So the men of Bay Street moved to Dorrity Street -- one block over. Many of the displaced little bars moved over. The red, blue and green neon flickered against the brick flanks of the ancient warehouses, and, in the night, the steaming chant of the juke boxes, the hoarse laughter and the scuff of broken shoes was the same as always.

More Good Old Stuff version:

But something happened to Bay Street. The smart developers saw what was happening elsewhere, and they conned the city, county and federal government into a glamorous redevelopment project. A huge mall. Parking garages. Waterfront restaurants on new piers, out over the water. A marina. Smaller shopping malls with quaint stores selling antiques, paintings, custom jewelry, Irish tweed.

So the old saloons were uprooted, and for a time there was no place at all for the Bay Street bums. Then some of the old places started up again on Dorrity Street, four blocks inland, and soon it was all the same as before, with the stale smell of spilled beer, the steamy chant of the jukes, hoarse laughter, the scuff of broken shoes, the wet sound of fist against flesh.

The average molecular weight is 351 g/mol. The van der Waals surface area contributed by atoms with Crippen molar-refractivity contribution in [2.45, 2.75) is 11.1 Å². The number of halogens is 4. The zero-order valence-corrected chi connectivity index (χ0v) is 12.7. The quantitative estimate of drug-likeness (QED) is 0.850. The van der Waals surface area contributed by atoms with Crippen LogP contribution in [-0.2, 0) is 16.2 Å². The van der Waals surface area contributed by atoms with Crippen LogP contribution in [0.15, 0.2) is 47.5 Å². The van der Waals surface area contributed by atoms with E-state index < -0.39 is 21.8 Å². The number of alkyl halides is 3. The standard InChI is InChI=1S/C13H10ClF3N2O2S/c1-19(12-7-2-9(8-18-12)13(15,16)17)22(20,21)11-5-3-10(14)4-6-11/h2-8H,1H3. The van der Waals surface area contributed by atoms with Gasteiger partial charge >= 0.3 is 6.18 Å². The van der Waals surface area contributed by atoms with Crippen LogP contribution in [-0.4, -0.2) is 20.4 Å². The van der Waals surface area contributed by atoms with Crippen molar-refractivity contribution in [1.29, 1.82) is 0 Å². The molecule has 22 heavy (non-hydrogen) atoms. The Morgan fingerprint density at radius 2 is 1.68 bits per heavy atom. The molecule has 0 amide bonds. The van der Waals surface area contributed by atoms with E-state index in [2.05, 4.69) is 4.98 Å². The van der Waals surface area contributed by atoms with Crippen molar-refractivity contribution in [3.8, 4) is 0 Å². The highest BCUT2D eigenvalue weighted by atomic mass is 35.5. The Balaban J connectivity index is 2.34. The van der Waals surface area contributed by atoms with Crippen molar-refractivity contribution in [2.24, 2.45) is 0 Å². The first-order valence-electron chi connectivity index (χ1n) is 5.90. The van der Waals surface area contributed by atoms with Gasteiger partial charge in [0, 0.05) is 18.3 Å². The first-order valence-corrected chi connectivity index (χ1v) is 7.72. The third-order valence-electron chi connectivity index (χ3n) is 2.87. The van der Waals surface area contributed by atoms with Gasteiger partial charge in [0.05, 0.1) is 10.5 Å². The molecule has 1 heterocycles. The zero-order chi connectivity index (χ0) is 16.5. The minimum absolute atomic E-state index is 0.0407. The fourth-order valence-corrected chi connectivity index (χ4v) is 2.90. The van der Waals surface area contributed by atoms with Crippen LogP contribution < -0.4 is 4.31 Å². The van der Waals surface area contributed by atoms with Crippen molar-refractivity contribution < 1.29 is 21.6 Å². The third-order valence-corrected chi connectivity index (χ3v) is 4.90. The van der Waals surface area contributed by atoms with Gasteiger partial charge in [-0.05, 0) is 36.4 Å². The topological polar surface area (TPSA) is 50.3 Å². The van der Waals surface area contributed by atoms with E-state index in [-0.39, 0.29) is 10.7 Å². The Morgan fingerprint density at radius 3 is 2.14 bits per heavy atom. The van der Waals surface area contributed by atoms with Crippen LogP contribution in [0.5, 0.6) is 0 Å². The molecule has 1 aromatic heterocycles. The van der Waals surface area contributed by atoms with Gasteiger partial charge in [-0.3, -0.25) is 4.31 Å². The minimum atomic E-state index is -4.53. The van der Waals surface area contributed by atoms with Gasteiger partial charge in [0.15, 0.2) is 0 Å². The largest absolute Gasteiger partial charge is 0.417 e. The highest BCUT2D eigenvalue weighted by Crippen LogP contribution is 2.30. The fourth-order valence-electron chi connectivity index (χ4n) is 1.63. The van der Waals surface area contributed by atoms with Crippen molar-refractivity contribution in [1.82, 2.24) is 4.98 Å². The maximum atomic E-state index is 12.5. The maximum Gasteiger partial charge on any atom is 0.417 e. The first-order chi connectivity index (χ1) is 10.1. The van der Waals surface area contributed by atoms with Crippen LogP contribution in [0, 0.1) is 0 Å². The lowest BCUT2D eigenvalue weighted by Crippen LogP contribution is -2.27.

MacDonald has obviously done much more than simply change time periods. The magic rhythms of the pulp original are almost completely lost in the new version, eliminating the wonderful staccato style that oozed regret and decay. Instead we get MacDonald circa 1980, the outraged knight with a pen, battling the evil developers, a man much more at home in the world of Condominium and Barrier Island than in the dirty, venal world of postwar America. One can certainly argue about what updating did to narrative, but not, I think, what it did to style. How MacDonald couldn’t recognize this is one of the great unsolvable JDM mysteries.

One can certainly read the More Good Old Stuff version and enjoy it -- even appreciate it. I did for many years before acquiring a copy of this issue of Crack Detective Stories. But after reading the original I have no desire to return to the modern version, ever. The same is true of all of the stories collected in these two anthologies, and where I have the opportunity (I don’t own copies of all of the originals) I will go pulp and decline to be “updated”.